Native Water Lilies of Yellowstone
Fine Art Photographs by Wilbur Wong
May - August, 2022
Wilbur Wong’s elegant photographs convey a sense of peace and serenity – the world of a cool morning at remote high elevation lakes of Yellowstone National Park. Most of us will probably never see such a scene. To capture those serene images, Wong, a lifelong photographer, arose before dawn, carrying a heavy pack and tripod, and hiked to reach the lakes and position his equipment at just the right moment as the sun rose. Great yellow pond lily, Nuphar polysepala, has been his inspiration, passion and subject for many years, involving repeated trips to Yellowstone in early summer. The Helen Crocker Russell Library invites you to immerse yourself in the extraordinary habitat of Native Water Lilies of Yellowstone.
I have been a lifelong landscape photographer. Years ago I was drawn to the idea of photographing water lilies. I accidentally discovered Nuphar polysepala (yellow pond lily) growing naturally in untouched high elevation lakes in Yellowstone National Park. They became the subject of this series of photographs.
I came to discover that photographing individual water lilies can only be done during a very short period of time in early summer. The best period is between when they emerge but before they crowd each other out of the water. “Lake effect fog” forming in the early morning lends a mystical quality to some of my photographs. The reflections of shadowed hillsides, scattered clouds or a wall of trees from the surface of the water are as important to my photographs as the water lilies themselves.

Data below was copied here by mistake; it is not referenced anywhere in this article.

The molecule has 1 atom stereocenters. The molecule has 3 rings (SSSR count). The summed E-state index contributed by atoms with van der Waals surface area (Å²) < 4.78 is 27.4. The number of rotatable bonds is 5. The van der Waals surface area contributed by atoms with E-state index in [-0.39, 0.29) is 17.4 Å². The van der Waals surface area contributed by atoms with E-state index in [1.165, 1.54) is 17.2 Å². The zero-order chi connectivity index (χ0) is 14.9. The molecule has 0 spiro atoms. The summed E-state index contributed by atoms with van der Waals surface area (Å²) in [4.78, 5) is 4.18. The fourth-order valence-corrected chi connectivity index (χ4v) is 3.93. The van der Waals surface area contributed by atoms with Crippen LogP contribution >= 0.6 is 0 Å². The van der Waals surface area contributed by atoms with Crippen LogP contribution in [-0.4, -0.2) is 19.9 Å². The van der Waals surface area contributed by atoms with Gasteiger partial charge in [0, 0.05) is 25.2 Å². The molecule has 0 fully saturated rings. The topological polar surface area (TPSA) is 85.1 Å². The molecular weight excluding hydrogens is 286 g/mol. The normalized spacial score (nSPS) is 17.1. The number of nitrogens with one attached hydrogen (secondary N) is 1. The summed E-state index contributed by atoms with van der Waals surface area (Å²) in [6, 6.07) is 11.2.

The beauty of Nuphar polysepala has drawn me back time and again to Yellowstone so that I can enjoy the company of the water lilies and attempt to capture their essence.
Claude Monet also had a fascination with water lilies in his paintings done at Giverny. He said “’Water Lilies’ is an extension of my life. Without the water, the lilies cannot live, as I am without art.”
I hope you enjoy viewing these landscape photographs.
Landscape photography has traditionally utilized a view camera as a photographic imaging tool. The advantage of a “view camera” is more than just the size of the recording film or the sensor. Far more important is the versatility that a view camera has to achieve focus.
Water lily plants spread themselves across the surface of a lake often at a great distance from my camera. To best capture these images, my view camera can change the plane of focus from a vertical “wall of focus” to a “horizontal plane of focus”. In that way the sharpest focus can match the lily plants that float on the lake’s surface.